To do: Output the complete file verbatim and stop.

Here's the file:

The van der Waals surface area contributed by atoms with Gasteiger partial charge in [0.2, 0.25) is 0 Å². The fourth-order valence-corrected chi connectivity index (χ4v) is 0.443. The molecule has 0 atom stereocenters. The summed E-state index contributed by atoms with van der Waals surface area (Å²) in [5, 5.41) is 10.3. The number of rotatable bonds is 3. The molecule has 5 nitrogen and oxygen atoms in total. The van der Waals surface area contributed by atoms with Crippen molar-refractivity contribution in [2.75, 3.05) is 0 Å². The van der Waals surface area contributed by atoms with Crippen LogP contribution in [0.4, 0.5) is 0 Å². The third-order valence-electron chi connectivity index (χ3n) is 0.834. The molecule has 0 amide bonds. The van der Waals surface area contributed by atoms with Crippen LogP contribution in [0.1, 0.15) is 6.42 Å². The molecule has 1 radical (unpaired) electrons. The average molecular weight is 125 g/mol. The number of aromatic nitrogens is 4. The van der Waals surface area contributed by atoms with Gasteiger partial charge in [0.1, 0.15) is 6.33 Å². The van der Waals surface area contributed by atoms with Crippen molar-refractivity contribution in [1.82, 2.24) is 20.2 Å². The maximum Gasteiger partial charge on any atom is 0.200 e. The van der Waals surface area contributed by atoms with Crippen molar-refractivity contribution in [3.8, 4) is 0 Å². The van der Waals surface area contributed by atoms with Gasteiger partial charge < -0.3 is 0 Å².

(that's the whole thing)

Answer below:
The van der Waals surface area contributed by atoms with Gasteiger partial charge in [0.2, 0.25) is 0 Å². The fourth-order valence-corrected chi connectivity index (χ4v) is 0.443. The molecule has 0 atom stereocenters. The summed E-state index contributed by atoms with van der Waals surface area (Å²) in [5, 5.41) is 10.3. The number of rotatable bonds is 3. The molecule has 5 nitrogen and oxygen atoms in total. The van der Waals surface area contributed by atoms with Crippen molar-refractivity contribution in [2.75, 3.05) is 0 Å². The van der Waals surface area contributed by atoms with Crippen LogP contribution in [0.4, 0.5) is 0 Å². The third-order valence-electron chi connectivity index (χ3n) is 0.834. The molecule has 0 amide bonds. The van der Waals surface area contributed by atoms with Crippen LogP contribution in [0.1, 0.15) is 6.42 Å². The molecule has 1 radical (unpaired) electrons. The average molecular weight is 125 g/mol. The number of aromatic nitrogens is 4. The van der Waals surface area contributed by atoms with Gasteiger partial charge in [0.1, 0.15) is 6.33 Å². The van der Waals surface area contributed by atoms with Crippen molar-refractivity contribution in [1.82, 2.24) is 20.2 Å². The maximum Gasteiger partial charge on any atom is 0.200 e. The van der Waals surface area contributed by atoms with Crippen molar-refractivity contribution in [3.8, 4) is 0 Å². The van der Waals surface area contributed by atoms with Gasteiger partial charge < -0.3 is 0 Å².